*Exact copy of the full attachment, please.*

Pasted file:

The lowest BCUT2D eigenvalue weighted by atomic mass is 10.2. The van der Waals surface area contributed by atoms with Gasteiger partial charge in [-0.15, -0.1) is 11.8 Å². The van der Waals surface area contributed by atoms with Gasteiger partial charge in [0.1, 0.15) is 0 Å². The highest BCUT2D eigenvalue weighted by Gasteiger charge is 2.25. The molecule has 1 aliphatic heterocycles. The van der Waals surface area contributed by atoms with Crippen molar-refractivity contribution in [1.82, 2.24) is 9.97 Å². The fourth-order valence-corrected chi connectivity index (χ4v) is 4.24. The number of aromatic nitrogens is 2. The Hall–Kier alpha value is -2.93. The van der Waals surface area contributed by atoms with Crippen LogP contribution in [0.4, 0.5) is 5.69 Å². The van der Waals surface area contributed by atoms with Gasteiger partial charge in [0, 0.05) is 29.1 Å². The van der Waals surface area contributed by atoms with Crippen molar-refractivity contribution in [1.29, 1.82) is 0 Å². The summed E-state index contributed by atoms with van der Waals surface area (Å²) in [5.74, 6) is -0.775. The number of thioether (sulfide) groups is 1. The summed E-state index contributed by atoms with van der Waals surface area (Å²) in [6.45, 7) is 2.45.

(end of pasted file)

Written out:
The lowest BCUT2D eigenvalue weighted by atomic mass is 10.2. The van der Waals surface area contributed by atoms with Gasteiger partial charge in [-0.15, -0.1) is 11.8 Å². The van der Waals surface area contributed by atoms with Gasteiger partial charge in [0.1, 0.15) is 0 Å². The highest BCUT2D eigenvalue weighted by Gasteiger charge is 2.25. The molecule has 1 aliphatic heterocycles. The van der Waals surface area contributed by atoms with Crippen molar-refractivity contribution in [1.82, 2.24) is 9.97 Å². The fourth-order valence-corrected chi connectivity index (χ4v) is 4.24. The number of aromatic nitrogens is 2. The Hall–Kier alpha value is -2.93. The van der Waals surface area contributed by atoms with Crippen LogP contribution in [0.4, 0.5) is 5.69 Å². The van der Waals surface area contributed by atoms with Gasteiger partial charge in [0, 0.05) is 29.1 Å². The van der Waals surface area contributed by atoms with Crippen molar-refractivity contribution in [1.29, 1.82) is 0 Å². The summed E-state index contributed by atoms with van der Waals surface area (Å²) in [5.74, 6) is -0.775. The number of thioether (sulfide) groups is 1. The summed E-state index contributed by atoms with van der Waals surface area (Å²) in [6.45, 7) is 2.45.